• Key characteristics
  • Biology
  • Impacts
  • Control
  • Further information

  • Erect, tufted perennial tussock which can grow up to 1 m tall when ungrazed
  • Drought tolerant and very competitive with pasture species
  • Seeds are approximately 7 cm long, with sharp, needle-like tips that can penetrate skin and flesh. The corkscrew-like awn helps force the seed through the skin and muscle. Seeds also have backward-pointing bristles which make them hard to remove once they are embedded
  • Leaves are bright green, 1-5 mm wide and up to 30 cm long. They roll inwards when plants are under drought stress
  • Leaves are covered with small erect hairs giving them a shaggy appearance. Upper leaf surface is strongly ribbed and leaf edges feel rough to the touch
  • Produces many tillers when grazed, forming dense tussocks that exclude other pasture species. Tillers are swollen at the base
  • In summer, before flowering, the plant appears lighter green than other grasses. However, it can be hard to identify and is sometimes confused with danthonia (Rytidosperma spp.)
  • Seed heads up to 30 cm long are present from mid-October to early January. When they first emerge they are reddish-purple in colour with long, light green awns (bristles).

Origin

  • Chilean needle grass originated in South America and was first identified in New Zealand in the 1920s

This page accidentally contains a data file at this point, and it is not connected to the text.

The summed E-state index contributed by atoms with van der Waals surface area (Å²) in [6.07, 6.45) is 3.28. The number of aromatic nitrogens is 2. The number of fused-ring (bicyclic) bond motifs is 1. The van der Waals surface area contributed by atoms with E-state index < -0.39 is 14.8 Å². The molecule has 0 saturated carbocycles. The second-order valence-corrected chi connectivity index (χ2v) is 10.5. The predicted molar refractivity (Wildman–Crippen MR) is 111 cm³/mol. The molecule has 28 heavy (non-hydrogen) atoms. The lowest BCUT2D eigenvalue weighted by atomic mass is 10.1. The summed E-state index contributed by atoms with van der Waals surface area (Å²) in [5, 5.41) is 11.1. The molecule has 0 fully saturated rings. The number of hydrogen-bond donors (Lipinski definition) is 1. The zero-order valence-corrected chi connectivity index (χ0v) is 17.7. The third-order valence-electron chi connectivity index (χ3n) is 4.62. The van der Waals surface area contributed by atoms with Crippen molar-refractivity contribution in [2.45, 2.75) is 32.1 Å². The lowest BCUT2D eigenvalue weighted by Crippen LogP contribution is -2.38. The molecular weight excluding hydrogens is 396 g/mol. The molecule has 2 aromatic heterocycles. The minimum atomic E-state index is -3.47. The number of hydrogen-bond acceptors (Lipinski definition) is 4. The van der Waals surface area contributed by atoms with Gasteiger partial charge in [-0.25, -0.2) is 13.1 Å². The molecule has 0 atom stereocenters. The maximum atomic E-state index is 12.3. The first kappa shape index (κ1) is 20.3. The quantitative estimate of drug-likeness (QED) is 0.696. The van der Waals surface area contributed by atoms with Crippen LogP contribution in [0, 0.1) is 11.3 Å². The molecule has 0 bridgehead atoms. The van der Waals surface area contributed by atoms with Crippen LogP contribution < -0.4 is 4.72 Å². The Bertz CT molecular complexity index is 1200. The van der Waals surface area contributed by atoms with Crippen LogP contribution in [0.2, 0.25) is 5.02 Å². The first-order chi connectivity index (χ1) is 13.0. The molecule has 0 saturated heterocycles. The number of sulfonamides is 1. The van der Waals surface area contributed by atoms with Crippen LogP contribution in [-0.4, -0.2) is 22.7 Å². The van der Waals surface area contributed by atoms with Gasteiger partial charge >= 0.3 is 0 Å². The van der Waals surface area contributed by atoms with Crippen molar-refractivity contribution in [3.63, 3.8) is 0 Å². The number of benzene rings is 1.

• Since then the grass has spread to infest 600 ha in Hawkes Bay, 2800 ha in Marlborough and 300 ha in North Canterbury
  • It grows on dry north-facing hill country, forestry blocks, edges of farm tracks, river banks; around hay barns, sheep yards and power poles, fencelines and other places where stock rub themselves.

Life cycle

  • Chilean needle grass can thrive in both high and low fertility sites and under moderate to severe moisture stress
  • Seeds prolifically and builds up large seed reserves in the soil, making it hard to eliminate large populations. Normally 99% of the seeds in the soil seedbank are found in the top 2.5 cm of soil
  • Can reproduce by either cross- or self-fertilization, and some seeds are produced in unopened flowers near the base of the flower stem
  • Chilean needle grass may have the potential to spread to 15 million ha nationwide, mainly on the East Coast of both islands. In the absence of active management infestations may spread outwards at about 120 to 140 m a year.
Autumn and winter
  • During autumn and winter seeds, from the previous season and those in the soil seedbank, germinate and establish new plants.
Spring
  • Reproductive tillers are produced from mid-September until mid-October
  • By mid-November the main seeds heads are formed.
Summer
  • Between December and January the main seed heads become fully developed. Seeds are shed and fall into cracks in the soil or between the tillers of the parent plant. They can be carried to other sites by attaching to clothes, footwear, animals, vehicles, and farm machinery, as well as in soil or contaminated feed
  • After flowering, hidden flowers at the base of the flower stems produce flowers that never open but still produce viable seeds. These are held tightly to the base of the plant by a leaf-sheath and when the plant dies the leaf-sheath decomposes    and the seeds are released
  • Seeds still attached to the stems can be dispersed by wind, by attachment to livestock or in baled hay
  • These hidden seeds mature later than the main seeds and do not ripen until February but will remain on the stem until the plant material dies and decays
  • Even under hard grazing or mowing Chilean needle grass continues to produce seed from basal flowers.

Benefits

  • During winter and early spring Chilean needle grass can provide palatable, moderate quality fodder, suitable for cattle and sheep.